The village of Hardbargain, Trinidad is so small that even people who live on the Caribbean island do not know the name. Lisa “Queen Trini” Nelson, who grew up there, simply calls it “the bush”. Her love of cooking blossomed when she was a teenager watching her mother in the kitchen and experimenting together with recipes influenced by Trinidad and Tobago’s prevalent African, East Indian and Asian flavors and cultures (the sister islands form one country) .
“Those were precious moments,” she said. “I was her sous-chef without knowing it.”
From Trinidad to the Bywater
Before becoming Queen Trini, Nelson moved from Trinidad to New York to live with her father and later to New Jersey to start her own family. She was first lured to New Orleans by the weather after her family’s contractor made a long-term appearance to repair a client’s damaged properties in the Bywater neighborhood following Hurricane Katrina.
“They used to call me during breaks, just chilling on the porch — nice and hot — while I shovel snow and freeze my butt off in New Jersey,” she said.
When she came to visit in the summer, it was love at first sight.
“I was like, ‘Wow, the weather is so nice and there are so many trees.'”
Even though it was devastated by the storm, she could see the beauty and feel the Caribbean atmosphere, especially in the warmth of the people and the culture.
“How long are you planning to stay down here?” she asked the crew. With enough work to keep her going for the foreseeable future, Nelson and her four children finally moved downstairs shortly after.
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contract for cooking
The commission work progressed to her family opening a small hardware store on St. Claude Avenue, which ran for a number of years before being priced out by major competition. Next, they bought a nearby corner store and its menu of popular New Orleans dishes (think Po’boys and fried chicken), which landed Nelson in her first commercial kitchen (as well as her first-ever Po’boys with hot sausage, her Favourite). and long, hard hours at work.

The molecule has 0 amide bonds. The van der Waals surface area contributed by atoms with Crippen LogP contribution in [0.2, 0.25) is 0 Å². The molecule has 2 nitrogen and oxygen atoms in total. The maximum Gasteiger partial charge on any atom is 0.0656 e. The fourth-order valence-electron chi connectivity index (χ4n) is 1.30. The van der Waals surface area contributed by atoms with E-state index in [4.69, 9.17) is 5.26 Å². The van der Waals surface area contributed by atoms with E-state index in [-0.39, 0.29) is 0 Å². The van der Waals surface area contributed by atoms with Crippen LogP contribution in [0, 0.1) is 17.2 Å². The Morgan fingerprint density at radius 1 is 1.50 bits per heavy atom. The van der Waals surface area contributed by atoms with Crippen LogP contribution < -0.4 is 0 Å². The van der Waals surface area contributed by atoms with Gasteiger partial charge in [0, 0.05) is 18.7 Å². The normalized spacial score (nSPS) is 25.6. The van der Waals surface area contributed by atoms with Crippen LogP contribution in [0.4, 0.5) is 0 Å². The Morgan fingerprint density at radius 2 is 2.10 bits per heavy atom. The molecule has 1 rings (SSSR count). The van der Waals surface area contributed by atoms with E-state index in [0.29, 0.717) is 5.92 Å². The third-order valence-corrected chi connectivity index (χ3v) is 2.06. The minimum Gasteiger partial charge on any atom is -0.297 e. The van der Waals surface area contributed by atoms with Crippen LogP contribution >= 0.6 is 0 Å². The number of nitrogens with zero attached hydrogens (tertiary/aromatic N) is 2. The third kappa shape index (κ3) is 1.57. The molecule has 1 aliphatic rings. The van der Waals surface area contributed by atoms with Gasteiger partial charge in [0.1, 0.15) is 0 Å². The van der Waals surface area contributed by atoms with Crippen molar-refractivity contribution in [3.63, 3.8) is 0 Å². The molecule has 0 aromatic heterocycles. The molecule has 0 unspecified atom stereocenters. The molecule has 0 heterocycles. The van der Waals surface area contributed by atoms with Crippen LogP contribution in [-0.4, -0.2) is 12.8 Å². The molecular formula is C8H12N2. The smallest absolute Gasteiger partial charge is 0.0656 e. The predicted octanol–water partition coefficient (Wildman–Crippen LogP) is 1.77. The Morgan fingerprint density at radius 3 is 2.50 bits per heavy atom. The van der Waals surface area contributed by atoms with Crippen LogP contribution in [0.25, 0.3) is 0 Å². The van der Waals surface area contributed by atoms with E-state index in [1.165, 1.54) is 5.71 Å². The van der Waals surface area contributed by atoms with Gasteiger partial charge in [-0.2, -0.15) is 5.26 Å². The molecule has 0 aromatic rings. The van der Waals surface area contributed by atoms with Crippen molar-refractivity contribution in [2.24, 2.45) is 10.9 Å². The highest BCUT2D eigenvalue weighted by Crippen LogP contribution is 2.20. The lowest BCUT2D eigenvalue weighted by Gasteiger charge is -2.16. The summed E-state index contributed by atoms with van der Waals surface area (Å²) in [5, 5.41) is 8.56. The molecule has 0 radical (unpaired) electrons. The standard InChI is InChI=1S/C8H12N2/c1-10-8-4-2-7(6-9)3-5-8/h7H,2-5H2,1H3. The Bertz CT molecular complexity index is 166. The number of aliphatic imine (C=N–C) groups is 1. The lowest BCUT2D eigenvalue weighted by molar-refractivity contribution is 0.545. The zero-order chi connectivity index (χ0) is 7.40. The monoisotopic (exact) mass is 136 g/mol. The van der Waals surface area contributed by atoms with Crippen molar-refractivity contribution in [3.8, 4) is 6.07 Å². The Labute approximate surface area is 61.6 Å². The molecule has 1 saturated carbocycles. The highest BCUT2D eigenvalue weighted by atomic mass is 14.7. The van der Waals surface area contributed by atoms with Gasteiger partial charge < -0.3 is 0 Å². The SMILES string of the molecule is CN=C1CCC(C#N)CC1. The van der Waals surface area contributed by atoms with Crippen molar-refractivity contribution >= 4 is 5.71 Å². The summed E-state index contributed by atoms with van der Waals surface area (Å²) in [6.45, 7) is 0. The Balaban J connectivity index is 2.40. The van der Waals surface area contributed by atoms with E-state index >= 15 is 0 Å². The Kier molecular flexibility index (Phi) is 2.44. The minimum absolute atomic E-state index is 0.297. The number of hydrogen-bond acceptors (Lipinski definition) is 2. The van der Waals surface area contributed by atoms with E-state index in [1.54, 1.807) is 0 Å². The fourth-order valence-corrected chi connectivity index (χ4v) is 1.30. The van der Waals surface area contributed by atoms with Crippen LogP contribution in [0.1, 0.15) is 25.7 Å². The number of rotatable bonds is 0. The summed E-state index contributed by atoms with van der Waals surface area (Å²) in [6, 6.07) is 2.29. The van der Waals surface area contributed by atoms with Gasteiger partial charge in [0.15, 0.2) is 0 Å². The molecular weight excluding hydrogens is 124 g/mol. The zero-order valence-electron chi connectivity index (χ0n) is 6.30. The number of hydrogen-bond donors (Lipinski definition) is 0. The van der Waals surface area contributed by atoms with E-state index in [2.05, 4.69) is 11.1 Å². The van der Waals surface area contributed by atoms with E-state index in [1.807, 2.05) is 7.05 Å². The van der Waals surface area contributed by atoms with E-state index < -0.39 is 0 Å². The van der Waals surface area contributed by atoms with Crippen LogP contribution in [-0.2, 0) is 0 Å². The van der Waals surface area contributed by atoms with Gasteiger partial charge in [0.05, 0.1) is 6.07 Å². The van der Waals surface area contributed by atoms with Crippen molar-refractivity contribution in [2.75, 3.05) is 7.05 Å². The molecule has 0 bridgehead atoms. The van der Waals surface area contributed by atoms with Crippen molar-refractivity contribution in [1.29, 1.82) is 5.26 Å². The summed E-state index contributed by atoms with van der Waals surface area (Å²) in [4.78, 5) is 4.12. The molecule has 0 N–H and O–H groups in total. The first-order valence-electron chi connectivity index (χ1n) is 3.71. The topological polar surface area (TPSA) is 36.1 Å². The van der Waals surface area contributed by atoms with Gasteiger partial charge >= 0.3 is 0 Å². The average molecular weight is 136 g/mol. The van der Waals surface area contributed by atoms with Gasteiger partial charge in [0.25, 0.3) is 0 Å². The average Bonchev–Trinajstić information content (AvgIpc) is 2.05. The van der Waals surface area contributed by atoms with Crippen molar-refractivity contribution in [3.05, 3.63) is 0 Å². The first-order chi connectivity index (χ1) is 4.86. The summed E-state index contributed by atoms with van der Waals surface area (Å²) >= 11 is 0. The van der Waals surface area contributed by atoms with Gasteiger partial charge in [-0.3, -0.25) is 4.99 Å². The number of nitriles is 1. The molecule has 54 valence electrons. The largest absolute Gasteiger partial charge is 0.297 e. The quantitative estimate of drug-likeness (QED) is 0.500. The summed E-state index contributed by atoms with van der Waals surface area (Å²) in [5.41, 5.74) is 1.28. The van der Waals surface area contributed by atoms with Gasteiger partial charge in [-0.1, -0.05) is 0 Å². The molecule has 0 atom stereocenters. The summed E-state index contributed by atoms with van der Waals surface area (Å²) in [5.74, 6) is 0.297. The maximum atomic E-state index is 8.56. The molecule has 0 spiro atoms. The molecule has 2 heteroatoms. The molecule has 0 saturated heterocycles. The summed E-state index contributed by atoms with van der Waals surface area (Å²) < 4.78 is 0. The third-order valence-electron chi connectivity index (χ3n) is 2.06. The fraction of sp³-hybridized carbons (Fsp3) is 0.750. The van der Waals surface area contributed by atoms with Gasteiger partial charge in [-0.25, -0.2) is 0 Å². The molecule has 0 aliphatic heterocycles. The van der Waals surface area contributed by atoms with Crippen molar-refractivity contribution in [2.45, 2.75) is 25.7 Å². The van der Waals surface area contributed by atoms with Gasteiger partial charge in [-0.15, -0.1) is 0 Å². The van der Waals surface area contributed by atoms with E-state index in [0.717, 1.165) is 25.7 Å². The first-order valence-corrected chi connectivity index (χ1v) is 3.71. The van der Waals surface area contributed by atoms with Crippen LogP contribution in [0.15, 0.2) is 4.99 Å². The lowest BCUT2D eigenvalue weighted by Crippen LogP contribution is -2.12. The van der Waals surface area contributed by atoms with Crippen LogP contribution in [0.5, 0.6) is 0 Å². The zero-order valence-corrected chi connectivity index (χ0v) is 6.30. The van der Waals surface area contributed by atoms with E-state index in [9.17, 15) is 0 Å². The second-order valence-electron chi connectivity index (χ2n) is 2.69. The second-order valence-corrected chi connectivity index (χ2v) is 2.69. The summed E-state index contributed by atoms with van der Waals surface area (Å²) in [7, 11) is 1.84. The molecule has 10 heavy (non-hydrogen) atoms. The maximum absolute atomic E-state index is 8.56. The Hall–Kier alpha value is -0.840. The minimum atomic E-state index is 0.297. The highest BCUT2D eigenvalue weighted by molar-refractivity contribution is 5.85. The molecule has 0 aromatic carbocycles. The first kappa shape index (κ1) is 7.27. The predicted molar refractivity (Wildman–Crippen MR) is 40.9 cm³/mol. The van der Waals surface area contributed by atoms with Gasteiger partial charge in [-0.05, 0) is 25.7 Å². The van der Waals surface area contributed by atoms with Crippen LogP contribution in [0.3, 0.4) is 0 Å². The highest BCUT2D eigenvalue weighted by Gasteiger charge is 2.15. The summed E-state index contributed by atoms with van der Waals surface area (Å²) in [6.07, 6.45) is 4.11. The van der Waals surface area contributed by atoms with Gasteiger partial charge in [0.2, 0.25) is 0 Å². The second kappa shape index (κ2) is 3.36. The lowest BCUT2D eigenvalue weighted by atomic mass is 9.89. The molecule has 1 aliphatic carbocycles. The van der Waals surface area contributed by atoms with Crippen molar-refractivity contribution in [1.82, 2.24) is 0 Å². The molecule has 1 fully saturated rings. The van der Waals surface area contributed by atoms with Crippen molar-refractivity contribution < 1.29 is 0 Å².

Too tired to cook at home, she noticed that her children weren’t eating well. She started multitasking in the shop kitchen and cooking healthier family meals on the extra stovetops.
“And that’s how it all started,” she said.
On the days she cooked for the kids, regular customers would ask what smelled so heavenly.
For Nelson, it was just regular food.
“I thought, ‘What are you talking about? What’s so special about lentils, chicken and rice?’”
They begged to try something and – after getting a taste – begged to buy it. Then they came the next day to see if she had more.
“So I said, ‘Fine, I cook and sell on Sundays,'” she said.
Not only was it sold out, but people came back Monday to buy leftovers.
“People in the Caribbean don’t mess with leftovers, forget to buy them,” she said. “I was a little offended.”
But one light went out, and she expanded cooking her Caribbean food to two nights a week, then four, and finally every day, alternating her favorite dishes like those she used to cook with her mother, who had since died.
As word spread about delicious Caribbean food pouring out of the back of a corner shop, Nelson realized she needed some marketing help. She hired a college student who put her up on social media and proclaimed her Queen Trini Lisa.
“I looked at her sideways,” she said, claiming she couldn’t do justice to the title. But with a common Trini name like Lisa, she knew he could set her apart. Also, it would take forever to find another handle. Little time and energy, she admitted.
“Okay, I guess I’m a queen.”
People started calling the store and asking if the Queen was there. “Well,” she replied hesitantly, “that’s Lisa.” The more it happened, the more she liked the sound, she admitted. “People address me as Queen now, and I love it — except when my kids do it, that’s too much,” she said, laughing.
Coco Bread Fish Sandwich by Queen Trini Lisa with mixed leafy greens, cucumber, tomatoes, pineapple and sweet plantains fried in butterflies, wrapped in warm toasted coconut bread. (Photo by Tami Fairweather)
Food soon became the main source of income between store sales and pop-ups around town. Faced with the mounting challenges of running a corner shop (broken appliances, break-ins, competition and even a mugging), Nelson decided to push herself even further by trying out her first festival.
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Practice creates masters